I wrote a short post last week about travaux so I thought I should talk about travail today. You may remember that travail comes from the low Latin trepalium, instrument of torture, derived from the Latin tres, three, and palus, stake.
I was about to give travaux scientifiques and travaux manuels as examples of travaux when I realised that you can also say travail scientifique and travail manuel and it doesn’t quite mean the same thing, even though the translation is often the same. In fact, travaux scientifiques – scientific work – are often the product of travail scientifique – also scientific work! But the line between them can be very fine.
C’est un travail scientifique original = It’s an original scientific work
Il vient de publier les résultats de ses travaux scientifiques. = He’s just published the results of his scientific work.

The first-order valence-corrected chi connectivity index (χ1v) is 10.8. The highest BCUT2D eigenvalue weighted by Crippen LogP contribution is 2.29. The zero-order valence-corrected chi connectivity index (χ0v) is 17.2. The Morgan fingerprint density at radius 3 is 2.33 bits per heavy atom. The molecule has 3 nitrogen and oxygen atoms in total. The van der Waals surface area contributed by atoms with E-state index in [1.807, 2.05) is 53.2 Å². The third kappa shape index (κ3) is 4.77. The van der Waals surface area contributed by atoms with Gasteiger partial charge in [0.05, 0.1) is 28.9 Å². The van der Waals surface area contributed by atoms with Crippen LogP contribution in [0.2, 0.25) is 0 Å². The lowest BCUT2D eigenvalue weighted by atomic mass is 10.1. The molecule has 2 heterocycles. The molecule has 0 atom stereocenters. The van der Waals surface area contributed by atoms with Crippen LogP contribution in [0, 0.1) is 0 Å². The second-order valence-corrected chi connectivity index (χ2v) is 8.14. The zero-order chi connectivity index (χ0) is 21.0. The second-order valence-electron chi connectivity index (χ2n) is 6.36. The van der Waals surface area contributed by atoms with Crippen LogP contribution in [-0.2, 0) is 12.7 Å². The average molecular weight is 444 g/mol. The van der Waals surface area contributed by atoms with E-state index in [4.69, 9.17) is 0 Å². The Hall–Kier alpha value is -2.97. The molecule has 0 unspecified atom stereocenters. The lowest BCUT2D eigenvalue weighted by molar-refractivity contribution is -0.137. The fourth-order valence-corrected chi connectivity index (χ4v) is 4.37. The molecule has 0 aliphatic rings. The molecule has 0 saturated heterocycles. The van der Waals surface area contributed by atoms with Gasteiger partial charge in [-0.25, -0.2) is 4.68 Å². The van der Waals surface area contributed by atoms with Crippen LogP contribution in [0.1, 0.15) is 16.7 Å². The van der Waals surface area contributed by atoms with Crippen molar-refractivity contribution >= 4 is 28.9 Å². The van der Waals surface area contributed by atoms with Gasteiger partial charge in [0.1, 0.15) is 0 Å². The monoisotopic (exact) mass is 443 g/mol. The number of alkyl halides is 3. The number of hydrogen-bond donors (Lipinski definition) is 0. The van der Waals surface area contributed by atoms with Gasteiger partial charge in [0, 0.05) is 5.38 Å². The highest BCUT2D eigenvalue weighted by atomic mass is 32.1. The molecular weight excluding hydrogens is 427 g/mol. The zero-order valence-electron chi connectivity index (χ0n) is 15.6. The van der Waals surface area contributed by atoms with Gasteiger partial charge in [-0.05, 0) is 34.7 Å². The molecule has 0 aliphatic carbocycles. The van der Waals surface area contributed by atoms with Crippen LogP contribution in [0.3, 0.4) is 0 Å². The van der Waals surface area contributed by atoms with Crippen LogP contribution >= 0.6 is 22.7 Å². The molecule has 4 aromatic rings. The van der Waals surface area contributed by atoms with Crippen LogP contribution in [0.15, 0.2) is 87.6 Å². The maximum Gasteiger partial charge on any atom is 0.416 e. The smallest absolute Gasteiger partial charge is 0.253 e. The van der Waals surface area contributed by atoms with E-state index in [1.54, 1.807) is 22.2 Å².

Il a fait un travail scientifique extraordinaire = The scientific work he carried out was extraordinary (though this can be translated in many different ways depending on the context).
The distinction between travail manuel and travaux manuels is a little easier.
Il aime le travail manuel = He likes manual work.
Les travaux manuels occupent les enfants et aident à leur développement = Manual work occupies children and helps them to develop.
But the main meaning of travaux manuels is arts and crafts.
Travail intellectual is intellectual work in the sense of brainwork or mental work while travaux intellectuels corresponds to the work produced and is often opposed to travaux manuels.
Il fait un travail intellectuel = He does intellectual work.
Jean Michel often says “Qu’est-ce que c’est que ce travail?” to mean“what’s going on here?”
And here are a couple of expressions to finish off:
Le travail c’est la santé which approximately means that work is good for you.
“à travail égal, salaire égal” = equal pay for equal work.
Alors, au travail !